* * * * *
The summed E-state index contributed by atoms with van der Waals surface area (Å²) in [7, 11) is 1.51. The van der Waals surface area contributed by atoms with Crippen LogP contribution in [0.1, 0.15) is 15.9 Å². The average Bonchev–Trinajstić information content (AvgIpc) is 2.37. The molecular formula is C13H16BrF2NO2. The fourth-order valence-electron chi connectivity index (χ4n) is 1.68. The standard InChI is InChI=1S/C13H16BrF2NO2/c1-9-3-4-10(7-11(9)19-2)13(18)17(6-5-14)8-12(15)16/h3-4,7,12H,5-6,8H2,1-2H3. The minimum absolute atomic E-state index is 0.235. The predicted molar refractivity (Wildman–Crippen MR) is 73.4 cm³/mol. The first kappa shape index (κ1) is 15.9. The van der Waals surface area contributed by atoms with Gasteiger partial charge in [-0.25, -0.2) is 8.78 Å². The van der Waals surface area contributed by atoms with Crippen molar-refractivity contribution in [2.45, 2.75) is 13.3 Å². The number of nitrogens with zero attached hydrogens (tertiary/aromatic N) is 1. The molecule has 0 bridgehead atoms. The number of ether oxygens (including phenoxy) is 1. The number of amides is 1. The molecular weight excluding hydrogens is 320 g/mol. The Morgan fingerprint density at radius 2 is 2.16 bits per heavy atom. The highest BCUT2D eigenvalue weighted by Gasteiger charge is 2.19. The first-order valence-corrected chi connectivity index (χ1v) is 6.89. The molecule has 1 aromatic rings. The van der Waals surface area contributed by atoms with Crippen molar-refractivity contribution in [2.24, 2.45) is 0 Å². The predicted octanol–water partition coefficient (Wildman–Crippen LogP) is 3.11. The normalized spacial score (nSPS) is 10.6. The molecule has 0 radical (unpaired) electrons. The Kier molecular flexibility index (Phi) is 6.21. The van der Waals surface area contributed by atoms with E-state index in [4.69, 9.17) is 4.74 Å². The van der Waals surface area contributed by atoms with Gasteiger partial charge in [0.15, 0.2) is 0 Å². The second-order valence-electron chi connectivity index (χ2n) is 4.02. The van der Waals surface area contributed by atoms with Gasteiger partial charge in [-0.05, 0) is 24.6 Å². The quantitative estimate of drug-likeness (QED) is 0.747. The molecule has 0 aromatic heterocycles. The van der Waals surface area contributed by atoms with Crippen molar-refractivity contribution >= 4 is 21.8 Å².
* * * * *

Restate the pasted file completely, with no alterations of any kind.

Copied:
The summed E-state index contributed by atoms with van der Waals surface area (Å²) in [7, 11) is 1.51. The van der Waals surface area contributed by atoms with Crippen LogP contribution in [0.1, 0.15) is 15.9 Å². The average Bonchev–Trinajstić information content (AvgIpc) is 2.37. The molecular formula is C13H16BrF2NO2. The fourth-order valence-electron chi connectivity index (χ4n) is 1.68. The standard InChI is InChI=1S/C13H16BrF2NO2/c1-9-3-4-10(7-11(9)19-2)13(18)17(6-5-14)8-12(15)16/h3-4,7,12H,5-6,8H2,1-2H3. The minimum absolute atomic E-state index is 0.235. The predicted molar refractivity (Wildman–Crippen MR) is 73.4 cm³/mol. The first kappa shape index (κ1) is 15.9. The van der Waals surface area contributed by atoms with Gasteiger partial charge in [-0.25, -0.2) is 8.78 Å². The van der Waals surface area contributed by atoms with Crippen molar-refractivity contribution in [2.45, 2.75) is 13.3 Å². The number of nitrogens with zero attached hydrogens (tertiary/aromatic N) is 1. The molecule has 0 bridgehead atoms. The number of ether oxygens (including phenoxy) is 1. The number of amides is 1. The molecular weight excluding hydrogens is 320 g/mol. The Morgan fingerprint density at radius 2 is 2.16 bits per heavy atom. The highest BCUT2D eigenvalue weighted by Gasteiger charge is 2.19. The first-order valence-corrected chi connectivity index (χ1v) is 6.89. The molecule has 1 aromatic rings. The van der Waals surface area contributed by atoms with Crippen molar-refractivity contribution in [2.24, 2.45) is 0 Å². The predicted octanol–water partition coefficient (Wildman–Crippen LogP) is 3.11. The normalized spacial score (nSPS) is 10.6. The molecule has 0 radical (unpaired) electrons. The Kier molecular flexibility index (Phi) is 6.21. The van der Waals surface area contributed by atoms with E-state index in [4.69, 9.17) is 4.74 Å². The van der Waals surface area contributed by atoms with Gasteiger partial charge in [0.15, 0.2) is 0 Å². The second-order valence-electron chi connectivity index (χ2n) is 4.02. The van der Waals surface area contributed by atoms with Gasteiger partial charge in [-0.05, 0) is 24.6 Å². The quantitative estimate of drug-likeness (QED) is 0.747. The molecule has 0 aromatic heterocycles. The van der Waals surface area contributed by atoms with Crippen molar-refractivity contribution >= 4 is 21.8 Å².